Is this something to be worried about? Sir Callum McCarthy, chairman of the Financial Services Authority, believes not. "In the UK, as a deliberate and, I would argue, highly successful act of public policy, we have an approach more open to foreign investment in financial services than any other large EU country, and probably than any G10 country," he recently told delegates at a Harvard Law School conference.

"We now have a major retail bank in the UK owned by a Spanish parent - a European cross-border first for a major EU country," he added. That celebratory tone is not something you'd hear in Italy, where the central bank chief Antonio Fazio is under investigation over allegations of blocking a Dutch takeover of a local bank.

Or France, where yogurt was recently declared a "strategic" business by industry minister Francois Loos after Danone shares surged on rumours of a takeover by America's Pepsico.

So what makes Britain's open-door policy "highly successful"? Sir Callum's communications officer Robin Gordon-Walker explains: "The more investment we bring into the UK the better. Ownership is not the issue.

What's being brought in is investment, not to mention a huge amount of work for the likes of professional services firms - lawyers, bankers and accountants." Grey as they may seem, those money men account for an 8pc and growing portion of the UK labour market.

Inevitably, foreign ownership removes profit from the UK. But Ernst & Young partner Simon Perry says: "Profits may be taken out of the country by foreign owners but where's the logic in buying a UK business and not investing in it?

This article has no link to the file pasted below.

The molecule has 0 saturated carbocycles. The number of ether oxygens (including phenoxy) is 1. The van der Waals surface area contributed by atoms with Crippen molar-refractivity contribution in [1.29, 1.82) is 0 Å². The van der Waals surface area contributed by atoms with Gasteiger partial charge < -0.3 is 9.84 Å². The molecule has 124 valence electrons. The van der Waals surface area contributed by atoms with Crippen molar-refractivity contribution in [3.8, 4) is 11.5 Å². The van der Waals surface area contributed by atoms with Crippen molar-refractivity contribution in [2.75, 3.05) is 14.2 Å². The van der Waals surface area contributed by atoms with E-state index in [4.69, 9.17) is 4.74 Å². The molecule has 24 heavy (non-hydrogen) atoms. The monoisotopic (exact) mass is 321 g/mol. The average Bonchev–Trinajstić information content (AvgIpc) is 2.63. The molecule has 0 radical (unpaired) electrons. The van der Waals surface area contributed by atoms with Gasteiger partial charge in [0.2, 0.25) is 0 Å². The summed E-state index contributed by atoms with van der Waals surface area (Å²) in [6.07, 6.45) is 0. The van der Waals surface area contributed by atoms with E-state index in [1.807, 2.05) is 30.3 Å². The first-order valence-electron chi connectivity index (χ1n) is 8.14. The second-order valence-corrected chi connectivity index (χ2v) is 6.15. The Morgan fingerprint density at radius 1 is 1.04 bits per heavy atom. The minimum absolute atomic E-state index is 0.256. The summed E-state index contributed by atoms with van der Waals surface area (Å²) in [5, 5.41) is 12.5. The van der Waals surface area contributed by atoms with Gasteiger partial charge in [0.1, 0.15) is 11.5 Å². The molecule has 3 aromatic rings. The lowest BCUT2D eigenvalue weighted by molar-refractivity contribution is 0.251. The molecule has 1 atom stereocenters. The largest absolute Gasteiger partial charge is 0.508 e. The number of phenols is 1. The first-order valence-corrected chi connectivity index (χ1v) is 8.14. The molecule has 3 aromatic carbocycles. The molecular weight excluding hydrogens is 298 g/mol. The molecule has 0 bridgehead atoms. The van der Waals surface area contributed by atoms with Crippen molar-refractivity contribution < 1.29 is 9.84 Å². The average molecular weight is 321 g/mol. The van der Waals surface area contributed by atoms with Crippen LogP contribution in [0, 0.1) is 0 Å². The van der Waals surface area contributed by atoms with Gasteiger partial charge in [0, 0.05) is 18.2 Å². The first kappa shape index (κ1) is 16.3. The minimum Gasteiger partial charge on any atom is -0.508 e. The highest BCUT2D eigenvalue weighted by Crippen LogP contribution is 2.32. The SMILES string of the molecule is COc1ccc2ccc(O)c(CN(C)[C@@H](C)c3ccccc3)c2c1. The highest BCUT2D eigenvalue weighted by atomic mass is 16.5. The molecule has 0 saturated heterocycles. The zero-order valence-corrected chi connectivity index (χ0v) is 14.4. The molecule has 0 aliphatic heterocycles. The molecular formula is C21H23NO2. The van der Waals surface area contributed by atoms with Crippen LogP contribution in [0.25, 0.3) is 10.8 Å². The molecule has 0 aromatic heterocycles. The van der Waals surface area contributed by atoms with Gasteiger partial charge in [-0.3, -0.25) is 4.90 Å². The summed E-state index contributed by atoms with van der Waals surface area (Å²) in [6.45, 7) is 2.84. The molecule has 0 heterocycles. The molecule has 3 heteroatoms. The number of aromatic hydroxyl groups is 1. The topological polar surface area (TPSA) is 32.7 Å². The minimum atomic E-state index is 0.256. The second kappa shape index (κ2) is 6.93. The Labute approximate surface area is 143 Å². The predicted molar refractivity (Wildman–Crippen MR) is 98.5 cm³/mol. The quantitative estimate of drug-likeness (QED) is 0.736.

If corporate Britain was xenophobic, we would cut ourselves off from a lot of capital and job creation, and to some extent the economy would grow more slowly. We'd be shooting ourselves in the foot."

It's a point not lost on Deutsche Bank economist George Buckley, who adds: "The big advantage of a foreign firm taking over a UK firm is it increases the pool of investment funds. The inflow of investment rises."

Foreign direct investment into London alone last year totalled £38billion. To keep that up, London needs to retain its allure. Earlier this month, it was named European city of choice for the 16th consecutive year. More importantly, the gap between London and Paris, the perennial runner-up, is widening.

London's success as a financial services hub has been in a large part down to its warm embrace for all things multinational. It's a virtuous circle, with success making London even more attractive to overseas institutions.

Some 182 of the 347 authorised banks in the UK are foreign and only 83 are purely British owned. Deutsche Bank is now one of the largest players in both debt and equity in the UK market.

It's a similar story in insurance. Some 439 of the 870 general insurance companies are foreign and 105 of the 422 life insurers.

Dominance of a local industry by overseas companies is just the tip of the iceberg. More subtle has been the gradual creep of foreign ownership of Britain plc. In 1963, just 7pc of the stock market was owned by overseas investors. That's now 32pc, and 35pc in the blue chip FTSE 100 index.

Some consider it pernicious that foreigners are making key decisions on our prize national assets. In the case of Abbey, for example, publicity-shy US institution Brandes was a major power broker in Santander's £8billion takeover. At the height of Philip Green's approach for Marks & Spencer, the same investor held a 12pc stake in the high street retailer.

Others worry that a dominant US investor base could put pressure on a board to change its priorities. Miles Gietzmann, professor of corporate disclosure at Cass Business School, says: "Boards would be speaking to major US investors, who could be exerting their influence. Several US institutional investors are activists."